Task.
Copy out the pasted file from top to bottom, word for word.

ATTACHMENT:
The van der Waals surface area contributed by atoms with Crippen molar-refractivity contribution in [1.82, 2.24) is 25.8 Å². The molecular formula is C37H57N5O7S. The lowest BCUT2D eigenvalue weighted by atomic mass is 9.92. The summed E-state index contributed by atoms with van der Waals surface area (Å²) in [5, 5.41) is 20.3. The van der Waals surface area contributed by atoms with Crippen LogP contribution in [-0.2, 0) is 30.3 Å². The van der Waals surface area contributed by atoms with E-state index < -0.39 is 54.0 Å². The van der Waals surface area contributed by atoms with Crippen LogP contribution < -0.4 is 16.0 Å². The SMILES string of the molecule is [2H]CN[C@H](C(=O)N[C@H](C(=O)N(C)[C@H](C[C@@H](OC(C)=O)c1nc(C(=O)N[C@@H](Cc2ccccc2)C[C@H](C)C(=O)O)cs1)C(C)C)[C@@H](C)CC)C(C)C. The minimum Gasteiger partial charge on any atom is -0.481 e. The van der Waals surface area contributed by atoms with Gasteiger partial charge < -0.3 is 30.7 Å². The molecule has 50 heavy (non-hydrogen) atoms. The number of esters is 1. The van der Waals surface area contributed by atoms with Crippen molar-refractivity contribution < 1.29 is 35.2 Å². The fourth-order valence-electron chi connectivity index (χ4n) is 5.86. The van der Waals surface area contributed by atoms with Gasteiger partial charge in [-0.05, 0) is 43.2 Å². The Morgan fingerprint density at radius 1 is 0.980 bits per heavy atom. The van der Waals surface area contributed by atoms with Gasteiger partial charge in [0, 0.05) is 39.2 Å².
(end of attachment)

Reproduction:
The van der Waals surface area contributed by atoms with Crippen molar-refractivity contribution in [1.82, 2.24) is 25.8 Å². The molecular formula is C37H57N5O7S. The lowest BCUT2D eigenvalue weighted by atomic mass is 9.92. The summed E-state index contributed by atoms with van der Waals surface area (Å²) in [5, 5.41) is 20.3. The van der Waals surface area contributed by atoms with Crippen LogP contribution in [-0.2, 0) is 30.3 Å². The van der Waals surface area contributed by atoms with E-state index < -0.39 is 54.0 Å². The van der Waals surface area contributed by atoms with Crippen LogP contribution < -0.4 is 16.0 Å². The SMILES string of the molecule is [2H]CN[C@H](C(=O)N[C@H](C(=O)N(C)[C@H](C[C@@H](OC(C)=O)c1nc(C(=O)N[C@@H](Cc2ccccc2)C[C@H](C)C(=O)O)cs1)C(C)C)[C@@H](C)CC)C(C)C. The minimum Gasteiger partial charge on any atom is -0.481 e. The van der Waals surface area contributed by atoms with Gasteiger partial charge < -0.3 is 30.7 Å². The molecule has 50 heavy (non-hydrogen) atoms. The number of esters is 1. The van der Waals surface area contributed by atoms with Crippen molar-refractivity contribution < 1.29 is 35.2 Å². The fourth-order valence-electron chi connectivity index (χ4n) is 5.86. The van der Waals surface area contributed by atoms with Gasteiger partial charge in [-0.05, 0) is 43.2 Å². The Morgan fingerprint density at radius 1 is 0.980 bits per heavy atom. The van der Waals surface area contributed by atoms with Gasteiger partial charge in [0, 0.05) is 39.2 Å².